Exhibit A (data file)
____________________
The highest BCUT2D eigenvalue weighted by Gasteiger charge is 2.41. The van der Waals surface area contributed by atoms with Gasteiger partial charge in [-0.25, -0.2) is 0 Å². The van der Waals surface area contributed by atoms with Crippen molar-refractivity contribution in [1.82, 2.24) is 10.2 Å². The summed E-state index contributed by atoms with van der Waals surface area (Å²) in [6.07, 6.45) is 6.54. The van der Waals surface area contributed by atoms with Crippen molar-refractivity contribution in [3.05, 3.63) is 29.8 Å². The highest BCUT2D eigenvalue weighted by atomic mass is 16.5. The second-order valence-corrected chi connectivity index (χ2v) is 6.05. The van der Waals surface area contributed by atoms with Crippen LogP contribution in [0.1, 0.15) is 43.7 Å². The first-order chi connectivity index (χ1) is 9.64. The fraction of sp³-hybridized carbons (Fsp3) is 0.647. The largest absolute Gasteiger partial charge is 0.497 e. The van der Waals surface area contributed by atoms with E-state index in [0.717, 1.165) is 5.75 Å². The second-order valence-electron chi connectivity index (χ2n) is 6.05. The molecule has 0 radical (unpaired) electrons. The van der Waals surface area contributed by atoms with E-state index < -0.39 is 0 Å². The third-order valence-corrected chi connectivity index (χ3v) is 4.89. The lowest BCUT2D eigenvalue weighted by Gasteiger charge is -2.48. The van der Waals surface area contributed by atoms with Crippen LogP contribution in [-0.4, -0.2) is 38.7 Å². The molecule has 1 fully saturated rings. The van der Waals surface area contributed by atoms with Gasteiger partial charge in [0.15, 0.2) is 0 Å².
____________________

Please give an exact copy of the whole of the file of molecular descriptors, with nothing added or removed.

The highest BCUT2D eigenvalue weighted by Gasteiger charge is 2.41. The van der Waals surface area contributed by atoms with Gasteiger partial charge in [-0.25, -0.2) is 0 Å². The van der Waals surface area contributed by atoms with Crippen molar-refractivity contribution in [1.82, 2.24) is 10.2 Å². The summed E-state index contributed by atoms with van der Waals surface area (Å²) in [6.07, 6.45) is 6.54. The van der Waals surface area contributed by atoms with Crippen molar-refractivity contribution in [3.05, 3.63) is 29.8 Å². The highest BCUT2D eigenvalue weighted by atomic mass is 16.5. The second-order valence-corrected chi connectivity index (χ2v) is 6.05. The van der Waals surface area contributed by atoms with Crippen LogP contribution in [0.1, 0.15) is 43.7 Å². The first-order chi connectivity index (χ1) is 9.64. The fraction of sp³-hybridized carbons (Fsp3) is 0.647. The largest absolute Gasteiger partial charge is 0.497 e. The van der Waals surface area contributed by atoms with E-state index in [0.717, 1.165) is 5.75 Å². The second-order valence-electron chi connectivity index (χ2n) is 6.05. The molecule has 0 radical (unpaired) electrons. The van der Waals surface area contributed by atoms with E-state index < -0.39 is 0 Å². The third-order valence-corrected chi connectivity index (χ3v) is 4.89. The lowest BCUT2D eigenvalue weighted by Gasteiger charge is -2.48. The van der Waals surface area contributed by atoms with Crippen LogP contribution in [-0.4, -0.2) is 38.7 Å². The molecule has 1 fully saturated rings. The van der Waals surface area contributed by atoms with Gasteiger partial charge in [0.15, 0.2) is 0 Å².